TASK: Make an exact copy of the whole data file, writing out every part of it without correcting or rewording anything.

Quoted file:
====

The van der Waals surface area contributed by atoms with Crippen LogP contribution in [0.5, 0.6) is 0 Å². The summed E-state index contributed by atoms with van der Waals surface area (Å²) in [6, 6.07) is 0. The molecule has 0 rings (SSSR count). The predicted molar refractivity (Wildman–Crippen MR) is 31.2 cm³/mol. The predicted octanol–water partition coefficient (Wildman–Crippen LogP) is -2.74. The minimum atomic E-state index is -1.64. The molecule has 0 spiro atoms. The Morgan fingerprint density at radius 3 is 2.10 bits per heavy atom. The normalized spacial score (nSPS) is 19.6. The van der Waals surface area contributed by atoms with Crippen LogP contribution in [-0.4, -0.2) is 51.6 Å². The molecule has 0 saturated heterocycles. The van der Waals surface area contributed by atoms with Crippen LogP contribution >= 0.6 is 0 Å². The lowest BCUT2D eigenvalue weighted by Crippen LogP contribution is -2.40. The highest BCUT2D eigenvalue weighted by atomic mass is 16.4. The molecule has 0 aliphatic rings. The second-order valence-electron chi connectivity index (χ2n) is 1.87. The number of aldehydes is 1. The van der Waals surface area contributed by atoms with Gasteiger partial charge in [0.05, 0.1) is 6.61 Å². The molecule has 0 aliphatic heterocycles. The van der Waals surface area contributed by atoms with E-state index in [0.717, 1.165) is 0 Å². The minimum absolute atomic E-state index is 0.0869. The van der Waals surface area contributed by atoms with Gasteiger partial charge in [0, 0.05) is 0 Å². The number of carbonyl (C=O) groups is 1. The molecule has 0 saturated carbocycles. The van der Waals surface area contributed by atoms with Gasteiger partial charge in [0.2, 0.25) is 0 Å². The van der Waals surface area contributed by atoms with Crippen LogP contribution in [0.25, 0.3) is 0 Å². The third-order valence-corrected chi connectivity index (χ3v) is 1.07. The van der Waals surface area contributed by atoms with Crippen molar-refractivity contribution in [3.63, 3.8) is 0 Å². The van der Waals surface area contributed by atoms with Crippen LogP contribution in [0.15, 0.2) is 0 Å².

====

The van der Waals surface area contributed by atoms with Crippen LogP contribution in [0.5, 0.6) is 0 Å². The summed E-state index contributed by atoms with van der Waals surface area (Å²) in [6, 6.07) is 0. The molecule has 0 rings (SSSR count). The predicted molar refractivity (Wildman–Crippen MR) is 31.2 cm³/mol. The predicted octanol–water partition coefficient (Wildman–Crippen LogP) is -2.74. The minimum atomic E-state index is -1.64. The molecule has 0 spiro atoms. The Morgan fingerprint density at radius 3 is 2.10 bits per heavy atom. The normalized spacial score (nSPS) is 19.6. The van der Waals surface area contributed by atoms with Crippen LogP contribution in [-0.4, -0.2) is 51.6 Å². The molecule has 0 saturated heterocycles. The van der Waals surface area contributed by atoms with Crippen LogP contribution >= 0.6 is 0 Å². The lowest BCUT2D eigenvalue weighted by Crippen LogP contribution is -2.40. The highest BCUT2D eigenvalue weighted by atomic mass is 16.4. The molecule has 0 aliphatic rings. The second-order valence-electron chi connectivity index (χ2n) is 1.87. The number of aldehydes is 1. The van der Waals surface area contributed by atoms with Gasteiger partial charge in [0.05, 0.1) is 6.61 Å². The molecule has 0 aliphatic heterocycles. The van der Waals surface area contributed by atoms with E-state index in [0.717, 1.165) is 0 Å². The minimum absolute atomic E-state index is 0.0869. The van der Waals surface area contributed by atoms with Gasteiger partial charge in [0, 0.05) is 0 Å². The number of carbonyl (C=O) groups is 1. The molecule has 0 saturated carbocycles. The van der Waals surface area contributed by atoms with Gasteiger partial charge in [0.2, 0.25) is 0 Å². The van der Waals surface area contributed by atoms with Crippen LogP contribution in [0.25, 0.3) is 0 Å². The third-order valence-corrected chi connectivity index (χ3v) is 1.07. The van der Waals surface area contributed by atoms with Crippen molar-refractivity contribution in [3.63, 3.8) is 0 Å². The van der Waals surface area contributed by atoms with Crippen LogP contribution in [0.15, 0.2) is 0 Å².